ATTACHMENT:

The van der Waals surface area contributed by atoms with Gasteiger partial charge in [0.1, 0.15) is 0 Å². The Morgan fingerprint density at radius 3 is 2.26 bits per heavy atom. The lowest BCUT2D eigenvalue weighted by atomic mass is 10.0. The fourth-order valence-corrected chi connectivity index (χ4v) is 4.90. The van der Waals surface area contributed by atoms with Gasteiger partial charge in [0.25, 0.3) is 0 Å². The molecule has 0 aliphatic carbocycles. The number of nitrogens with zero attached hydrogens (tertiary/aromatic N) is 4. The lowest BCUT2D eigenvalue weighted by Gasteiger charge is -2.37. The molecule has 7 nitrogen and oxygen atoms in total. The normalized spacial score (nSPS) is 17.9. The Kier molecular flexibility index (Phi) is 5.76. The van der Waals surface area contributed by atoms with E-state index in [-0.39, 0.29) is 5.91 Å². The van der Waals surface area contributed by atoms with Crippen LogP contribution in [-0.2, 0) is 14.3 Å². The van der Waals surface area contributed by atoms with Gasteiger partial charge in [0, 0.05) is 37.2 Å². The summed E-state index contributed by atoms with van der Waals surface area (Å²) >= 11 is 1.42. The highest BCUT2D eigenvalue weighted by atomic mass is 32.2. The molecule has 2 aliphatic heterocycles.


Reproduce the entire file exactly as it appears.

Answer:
The van der Waals surface area contributed by atoms with Gasteiger partial charge in [0.1, 0.15) is 0 Å². The Morgan fingerprint density at radius 3 is 2.26 bits per heavy atom. The lowest BCUT2D eigenvalue weighted by atomic mass is 10.0. The fourth-order valence-corrected chi connectivity index (χ4v) is 4.90. The van der Waals surface area contributed by atoms with Gasteiger partial charge in [0.25, 0.3) is 0 Å². The molecule has 0 aliphatic carbocycles. The number of nitrogens with zero attached hydrogens (tertiary/aromatic N) is 4. The lowest BCUT2D eigenvalue weighted by Gasteiger charge is -2.37. The molecule has 7 nitrogen and oxygen atoms in total. The normalized spacial score (nSPS) is 17.9. The Kier molecular flexibility index (Phi) is 5.76. The van der Waals surface area contributed by atoms with E-state index in [-0.39, 0.29) is 5.91 Å². The van der Waals surface area contributed by atoms with Crippen LogP contribution in [-0.2, 0) is 14.3 Å². The van der Waals surface area contributed by atoms with Gasteiger partial charge in [0, 0.05) is 37.2 Å². The summed E-state index contributed by atoms with van der Waals surface area (Å²) >= 11 is 1.42. The highest BCUT2D eigenvalue weighted by atomic mass is 32.2. The molecule has 2 aliphatic heterocycles.